The Fourth Amendment to the United States Constitution states, " The right of the people to be secure in their persons, houses, papers, and effects, against unreasonable searches and seizures, shall not be violated, and no Warrants shall issue, but upon probable cause, supported by Oath or affirmation, and particularly describing the place to be searched, and the persons or things to be seized.” U.S. Const. amend. IV.
The United State Supreme Court clarified this in their 1968 Terry vs. Ohio decision. They held that the Constitutional Fourth Amendment prohibition on unreasonable searches and seizures is not violated when a police officer stops a suspect on the street and frisks him without probable cause to arrest, if the police officer has a reasonable suspicion that the person has committed, is committing, or is about to commit a crime. This is often referred to as a Terry Stop and allows the officer to conduct a pat-down to search for weapons.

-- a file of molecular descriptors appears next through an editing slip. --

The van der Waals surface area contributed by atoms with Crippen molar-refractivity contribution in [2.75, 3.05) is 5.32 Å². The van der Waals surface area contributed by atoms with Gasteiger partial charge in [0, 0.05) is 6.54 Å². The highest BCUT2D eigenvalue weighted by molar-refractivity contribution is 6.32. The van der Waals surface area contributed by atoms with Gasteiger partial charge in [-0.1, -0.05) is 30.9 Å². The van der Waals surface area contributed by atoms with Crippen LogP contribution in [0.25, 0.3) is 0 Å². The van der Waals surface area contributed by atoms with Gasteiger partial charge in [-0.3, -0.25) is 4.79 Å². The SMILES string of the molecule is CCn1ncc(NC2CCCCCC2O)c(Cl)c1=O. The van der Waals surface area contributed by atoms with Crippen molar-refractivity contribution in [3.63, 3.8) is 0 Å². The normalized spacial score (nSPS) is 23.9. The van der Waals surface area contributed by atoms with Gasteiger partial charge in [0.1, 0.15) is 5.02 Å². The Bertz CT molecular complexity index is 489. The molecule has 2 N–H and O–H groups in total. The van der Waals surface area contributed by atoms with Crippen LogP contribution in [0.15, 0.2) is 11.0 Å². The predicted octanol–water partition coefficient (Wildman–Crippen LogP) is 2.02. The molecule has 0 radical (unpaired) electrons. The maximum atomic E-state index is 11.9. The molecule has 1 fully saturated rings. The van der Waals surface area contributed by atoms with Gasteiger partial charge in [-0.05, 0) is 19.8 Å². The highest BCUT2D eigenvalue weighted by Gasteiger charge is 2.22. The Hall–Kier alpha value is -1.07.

The Georgia Court of Appeals recently confirmed that decision when they found, “Police officers were authorized to assume that the defendant posed a danger to their safety, and thus, the pat-down search for a weapon was constitutionally permissible.” Lewis v. State, Daily Report A10A1669.
This means that if a police officer believes you pose a danger and that officer can point to specific facts (more than a mere hunch) to support his belief, then the officer is allowed to conduct a Terry Stop and Frisk. This Terry Stop and Frisk is limited to your outer garments to search for weapons only. Additional exceptions also allow police officers to seize contraband that is immediately apparent by feel or sight.
When a police officer asks if they can look around, many people just answer yes, but our Constitution allows us to say NO. With your consent, the police can search even if they have no legal authority to do so. Refusing permission to search does not mean that you are guilty, that you are hiding something or even that the search will not happen. If the police still want to search your things and you refuse, they are then required to obtain legal authority to conduct the search. This type of balance ensures that our Constitutional right “against unreasonable searches and seizures” is protected.